Gangoli, Geetanjali, McCarry, Melanie and Razak, Amina (2009) Child Marriage or Forced Marriage? South Asian Communities in North East England. Children & Society, 23 (6). pp. 418-429. ISSN 09510605
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Official URL: http://dx.doi.org/10.1111/j.1099-0860.2008.00188.x
This article addresses the links between child marriage and forced marriage in the UK, drawing from a research study on South Asian communities in North East England. It looks at definitional issues through an analysis of UK and South Asian policies. It also analyses how these concepts are understood by service providers, survivors of child marriage and young people from South Asian communities. Finally, concepts such as gender, age, familial and community control reflected in normative marriage practices are addressed.
The issue of forced marriage is of both national and international interest and focus (Foreign and Commonwealth Office and Department of Health, 2003;Phillips and Dustin, 2004). While there is evidence that forced marriage can happen to women and men of any ages (Foreign and Commonwealth Office and Home Office, 2005) and from a range of communities and contexts including (but not restricted to) African, Bangladeshi, British native aristocratic families, Chinese, Eastern European, Indian, Iranian, Moroccan, Pakistani, Sri Lankan, travellers and gypsies, and Turkish communities (Hester and others, 2008), this article will focus on South Asian communities and child marriage. Child marriage has been defined as marriage before the age of 16, and is conceptualised in law and policy as a form of forced marriage (Forum on Marriage and the Rights of Women and Girls, 2000, c.f., Bunting, 2005). Based on a research study funded by the Northern Rock Foundation in North East England that looked at forced marriages and domestic violence within South Asian communities, this article will address: the links between forced marriage and child marriage; perceptions, experiences and effects of child marriage; and the gendered nature of child marriage.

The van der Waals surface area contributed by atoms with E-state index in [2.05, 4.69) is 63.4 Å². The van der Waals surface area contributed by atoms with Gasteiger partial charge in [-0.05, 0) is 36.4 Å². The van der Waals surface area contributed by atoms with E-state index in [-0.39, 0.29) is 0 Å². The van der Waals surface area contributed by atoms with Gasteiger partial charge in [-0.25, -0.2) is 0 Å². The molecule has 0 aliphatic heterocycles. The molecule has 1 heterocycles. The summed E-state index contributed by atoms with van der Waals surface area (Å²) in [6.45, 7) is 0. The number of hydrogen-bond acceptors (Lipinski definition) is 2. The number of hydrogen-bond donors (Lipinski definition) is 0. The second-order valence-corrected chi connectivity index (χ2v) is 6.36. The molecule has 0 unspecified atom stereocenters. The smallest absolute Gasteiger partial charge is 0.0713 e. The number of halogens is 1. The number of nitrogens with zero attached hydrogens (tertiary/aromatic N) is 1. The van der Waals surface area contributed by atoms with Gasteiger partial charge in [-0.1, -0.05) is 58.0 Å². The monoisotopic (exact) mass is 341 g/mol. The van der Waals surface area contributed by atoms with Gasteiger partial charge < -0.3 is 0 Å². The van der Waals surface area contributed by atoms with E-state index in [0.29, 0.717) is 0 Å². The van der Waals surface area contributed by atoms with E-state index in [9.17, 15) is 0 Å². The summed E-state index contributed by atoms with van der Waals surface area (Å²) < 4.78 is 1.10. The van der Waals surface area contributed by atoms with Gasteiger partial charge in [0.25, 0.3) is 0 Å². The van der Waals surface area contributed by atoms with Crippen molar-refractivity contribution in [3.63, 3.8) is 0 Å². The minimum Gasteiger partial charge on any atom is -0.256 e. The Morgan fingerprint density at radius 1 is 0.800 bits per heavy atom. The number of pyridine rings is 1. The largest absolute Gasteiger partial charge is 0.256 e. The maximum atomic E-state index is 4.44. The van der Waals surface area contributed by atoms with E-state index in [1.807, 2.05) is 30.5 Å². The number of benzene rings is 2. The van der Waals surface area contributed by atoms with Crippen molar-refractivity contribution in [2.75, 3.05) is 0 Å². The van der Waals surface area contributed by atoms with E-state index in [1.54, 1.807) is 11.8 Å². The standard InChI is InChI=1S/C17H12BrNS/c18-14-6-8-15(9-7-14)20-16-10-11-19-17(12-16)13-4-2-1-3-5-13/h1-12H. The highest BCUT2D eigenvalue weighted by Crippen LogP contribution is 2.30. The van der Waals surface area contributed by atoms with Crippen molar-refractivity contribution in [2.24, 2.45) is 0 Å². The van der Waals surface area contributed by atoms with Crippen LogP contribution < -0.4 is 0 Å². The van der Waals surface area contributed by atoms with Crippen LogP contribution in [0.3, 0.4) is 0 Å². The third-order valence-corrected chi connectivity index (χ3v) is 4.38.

This paper will address how child marriage and forced marriage is defined in the UK and reflected in South Asian policies. We will then analyse these policies to address analysing difficulties of reconciling forced marriage with child marriage. It will then analyse how the concepts of child marriage and forced marriage are understood by service providers, survivors of child marriage, and young people from South Asian communities. Finally, concepts such as age, familial and community control and their implications for normative marriage practices will be addressed with regard to South Asian communities in the UK. It is recognised that social class can be an important factor in understanding differences or similarities on marriage, this paper does not directly address this, partly due to the nature in which the data was collected.
|Uncontrolled Keywords (separate with ;):||child; marriage; south asian communities; north east England|
|Subjects:||Historical & philosophical studies > Social history|
Social studies > Sociology
|Schools:||Faculty of Business, Law & Applied Social Studies > School of Social Work, Care and Community|
|Deposited By:||Lorna Marie Burrow|
|Deposited On:||06 Jun 2013 10:35|
|Last Modified:||28 Mar 2017 11:00|
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